cc: Lou Wolf

    Fascist Lefties

    By Amanda Ripley (Washington City Paper, May 22-28, 1998, p.12)

    "They who work in the mills ought to own them," Noam Chomsky wrote in a high-minded rant against corporate propaganda in the fall 1995 issue of CovertAction Quarterly (CAQ). That's the kind of pink tinge that characterizes many stories in the D.C.-based publication, which started out as a CIA watchdog newsletter but has evolved into a quietly respected, if tendentious, investigative magazine. For the past 19 years, CAQ has been an unapologetic champion of the worker and merciless critic of corporate tyranny. In a nation of Niketowns, it's a pretty lonely franchise.

    But last week, the publishers of a magazine that has built its reputation on exposing corporate malfeasance fired its own workers with no notice, sliding crisp envelopes under the doors of their homes early on a Sunday morning and changing the locks to the 1500 Massachusetts Ave. NW office. So those who worked in the mills not only do not own them, but they can no longer even show up to toil there. Publishers and founders Ellen Ray, Louis Wolf, and Bill Schaap yanked the press from the hands of the proletariat in one quick grab. Their timing sucks by any objective standard -- the magazine swept this year's Project Censored Awards for undercovered stories for the second year in a row. Other investigative journalists say that Terry Allen, the (now unemployed) editor of CAQ rescued the publication from fringedom and turned it into a credible outlet for investigative journalism through a stern reliance on actual facts.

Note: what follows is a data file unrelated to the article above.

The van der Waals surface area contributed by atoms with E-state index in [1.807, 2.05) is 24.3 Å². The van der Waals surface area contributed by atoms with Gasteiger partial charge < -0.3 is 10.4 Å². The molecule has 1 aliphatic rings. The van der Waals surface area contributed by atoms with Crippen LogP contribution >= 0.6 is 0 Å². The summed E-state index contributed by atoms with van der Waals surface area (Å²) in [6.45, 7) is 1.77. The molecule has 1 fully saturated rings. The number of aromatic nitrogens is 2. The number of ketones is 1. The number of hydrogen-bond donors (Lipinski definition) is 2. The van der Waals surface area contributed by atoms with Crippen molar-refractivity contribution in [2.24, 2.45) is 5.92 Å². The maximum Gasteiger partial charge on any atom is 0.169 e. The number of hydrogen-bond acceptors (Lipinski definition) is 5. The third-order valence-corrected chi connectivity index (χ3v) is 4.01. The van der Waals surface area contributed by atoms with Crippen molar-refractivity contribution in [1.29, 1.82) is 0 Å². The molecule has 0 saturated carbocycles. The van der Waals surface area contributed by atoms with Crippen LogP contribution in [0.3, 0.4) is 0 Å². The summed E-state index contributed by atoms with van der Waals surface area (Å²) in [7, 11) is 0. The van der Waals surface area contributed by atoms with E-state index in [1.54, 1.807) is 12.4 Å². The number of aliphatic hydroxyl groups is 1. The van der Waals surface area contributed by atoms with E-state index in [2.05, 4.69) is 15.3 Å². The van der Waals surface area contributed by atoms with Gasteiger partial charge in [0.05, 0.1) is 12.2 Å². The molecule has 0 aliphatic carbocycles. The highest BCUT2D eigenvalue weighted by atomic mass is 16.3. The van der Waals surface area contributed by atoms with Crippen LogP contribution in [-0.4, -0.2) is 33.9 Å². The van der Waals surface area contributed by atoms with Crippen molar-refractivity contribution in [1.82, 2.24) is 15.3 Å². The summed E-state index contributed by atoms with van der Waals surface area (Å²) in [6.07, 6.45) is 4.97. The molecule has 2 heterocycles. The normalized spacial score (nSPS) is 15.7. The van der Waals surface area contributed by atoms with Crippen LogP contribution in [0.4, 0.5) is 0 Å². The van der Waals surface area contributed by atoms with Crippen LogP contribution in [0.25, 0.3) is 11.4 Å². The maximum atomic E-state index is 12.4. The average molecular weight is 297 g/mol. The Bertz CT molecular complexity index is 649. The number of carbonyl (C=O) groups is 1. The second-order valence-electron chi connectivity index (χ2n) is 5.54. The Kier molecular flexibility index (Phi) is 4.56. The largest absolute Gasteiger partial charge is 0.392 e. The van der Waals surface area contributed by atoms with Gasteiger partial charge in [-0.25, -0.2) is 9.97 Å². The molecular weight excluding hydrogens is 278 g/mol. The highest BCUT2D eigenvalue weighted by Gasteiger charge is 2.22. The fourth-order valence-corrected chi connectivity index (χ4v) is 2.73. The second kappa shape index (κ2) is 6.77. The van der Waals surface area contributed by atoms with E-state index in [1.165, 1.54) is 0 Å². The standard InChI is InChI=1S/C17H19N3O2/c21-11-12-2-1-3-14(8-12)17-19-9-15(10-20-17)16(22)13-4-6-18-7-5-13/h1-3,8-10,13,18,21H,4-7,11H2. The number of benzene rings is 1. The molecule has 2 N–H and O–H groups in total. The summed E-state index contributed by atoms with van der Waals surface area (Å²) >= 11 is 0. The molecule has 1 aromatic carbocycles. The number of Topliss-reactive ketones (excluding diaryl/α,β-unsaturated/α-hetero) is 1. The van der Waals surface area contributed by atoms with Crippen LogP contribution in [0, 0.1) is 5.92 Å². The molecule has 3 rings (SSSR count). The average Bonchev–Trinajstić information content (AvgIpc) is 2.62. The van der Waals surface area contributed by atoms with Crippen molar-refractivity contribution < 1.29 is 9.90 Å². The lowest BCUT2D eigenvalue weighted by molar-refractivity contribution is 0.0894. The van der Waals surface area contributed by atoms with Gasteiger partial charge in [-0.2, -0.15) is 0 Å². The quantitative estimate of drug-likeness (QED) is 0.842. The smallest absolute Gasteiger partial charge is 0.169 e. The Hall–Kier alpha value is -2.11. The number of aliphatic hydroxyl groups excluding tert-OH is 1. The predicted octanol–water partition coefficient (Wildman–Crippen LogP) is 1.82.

"Frankly, I think it's indispensable," says writer Jason Vest, who occasionally cursed CAQ for beating him to print on investigative projects he was working for U.S. News and World Report. "[For the staff] to be terminated in this manner is really, really, really ironic," Vest says.

    In a May 14 e-mail memo to various writers and affiliates of the magazine, editor Allen, associate editor Sanho Tree, and support staff member Barbara Neuwirth said the personnel change "smacks of monstrous arrogance."